Georgia State emerges as ‘engine of social mobility’

Founded as a commuter school that once attracted primarily white businessmen, Georgia State University in recent years has reimagined its mission to become “one of the South’s more innovative engines of social mobility,” according to the New York Times. In the last five years, the Atlanta-based institution has awarded more bachelor’s degrees to African-Americans than any other nonprofit U.S. college or university, despite its location in a state with one of the worst high school graduation rates for African-American males.

Georgia State was kept segregated by race until the 1960s, but now “is serving as an inspiration” for the same Historically Black Colleges and Universities that arose when Georgia’s public institutions shunned Black students pursuing post-secondary education. Noting that Georgia State a decade ago “lacked an identity,” Mark P. Becker, university president, and Timothy M. Renick, a former professor who now serves as senior vice president for student success, say the institution has made an effort to retain low-income students, instead of just enrolling them.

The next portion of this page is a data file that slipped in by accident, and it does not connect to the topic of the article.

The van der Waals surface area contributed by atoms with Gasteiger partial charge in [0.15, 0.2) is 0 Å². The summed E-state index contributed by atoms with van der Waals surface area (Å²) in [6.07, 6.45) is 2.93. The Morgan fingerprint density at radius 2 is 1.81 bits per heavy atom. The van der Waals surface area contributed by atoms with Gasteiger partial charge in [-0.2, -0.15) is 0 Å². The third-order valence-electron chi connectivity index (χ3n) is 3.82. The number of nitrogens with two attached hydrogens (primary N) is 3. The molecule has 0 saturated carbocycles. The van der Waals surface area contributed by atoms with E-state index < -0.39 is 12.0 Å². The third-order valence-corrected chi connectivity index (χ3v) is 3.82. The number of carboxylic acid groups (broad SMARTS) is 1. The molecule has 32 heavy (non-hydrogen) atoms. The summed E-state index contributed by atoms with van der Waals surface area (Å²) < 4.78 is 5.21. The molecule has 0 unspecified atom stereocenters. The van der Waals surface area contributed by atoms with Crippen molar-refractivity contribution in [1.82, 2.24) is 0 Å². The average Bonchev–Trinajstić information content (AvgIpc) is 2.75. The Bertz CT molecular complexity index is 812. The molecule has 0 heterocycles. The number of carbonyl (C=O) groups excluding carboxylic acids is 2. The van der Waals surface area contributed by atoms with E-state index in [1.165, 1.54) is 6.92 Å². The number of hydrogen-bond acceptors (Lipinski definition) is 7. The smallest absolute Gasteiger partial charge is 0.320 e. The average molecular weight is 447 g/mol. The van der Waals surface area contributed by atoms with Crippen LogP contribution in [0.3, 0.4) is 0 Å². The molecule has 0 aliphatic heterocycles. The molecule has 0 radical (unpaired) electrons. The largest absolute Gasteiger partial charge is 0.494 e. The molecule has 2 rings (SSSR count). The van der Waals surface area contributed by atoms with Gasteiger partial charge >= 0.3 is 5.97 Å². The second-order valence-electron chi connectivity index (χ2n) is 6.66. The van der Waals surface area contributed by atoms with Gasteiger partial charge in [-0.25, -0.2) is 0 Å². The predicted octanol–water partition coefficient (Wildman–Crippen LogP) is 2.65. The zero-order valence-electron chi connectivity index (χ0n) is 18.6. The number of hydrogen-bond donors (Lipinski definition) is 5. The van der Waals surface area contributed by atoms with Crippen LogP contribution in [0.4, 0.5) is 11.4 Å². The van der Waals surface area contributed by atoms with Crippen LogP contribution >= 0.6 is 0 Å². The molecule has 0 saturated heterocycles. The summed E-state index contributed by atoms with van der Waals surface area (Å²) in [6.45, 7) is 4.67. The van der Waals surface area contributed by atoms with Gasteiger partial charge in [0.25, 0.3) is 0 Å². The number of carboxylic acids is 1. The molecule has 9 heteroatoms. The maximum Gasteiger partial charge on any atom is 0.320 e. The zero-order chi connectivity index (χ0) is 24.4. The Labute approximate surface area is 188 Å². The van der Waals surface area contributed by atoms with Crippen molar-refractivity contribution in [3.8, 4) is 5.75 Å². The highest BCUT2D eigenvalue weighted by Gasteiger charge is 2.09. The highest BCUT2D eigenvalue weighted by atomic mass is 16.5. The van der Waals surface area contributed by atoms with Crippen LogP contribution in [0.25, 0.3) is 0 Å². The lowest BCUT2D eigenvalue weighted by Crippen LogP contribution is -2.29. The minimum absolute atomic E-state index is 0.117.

Among its efforts, Georgia State has introduced initiatives like a seven-week program that offered advising and tutoring for students that might not necessarily have the same support system at home that wealthier students would have. It also provides small micro-grants to students facing unpaid fees that could potentially derail their progress. The university takes a data-driven approach to student success, tracking more than 40,000 undergraduates daily to flag and address potential academic issues.

“We really became comfortable with saying we’re not about being the next University of Georgia or Chapel Hill,” Renick told the Times. Instead of chasing those schools’ applicant pools, Georgia State decided to “find new ways to support the students who we do enroll, and who come to us in great numbers.” With this change, the university raised its graduation rate to 54 percent in 2017 from 32 percent in 2003.

Obie Clayton, a sociologist at Clark Atlanta University, a Historically Black College, told the Times that his institution has adopted several of Georgia State’s approaches to undergraduate support. “I think everyone in higher education is paying attention,” he said.

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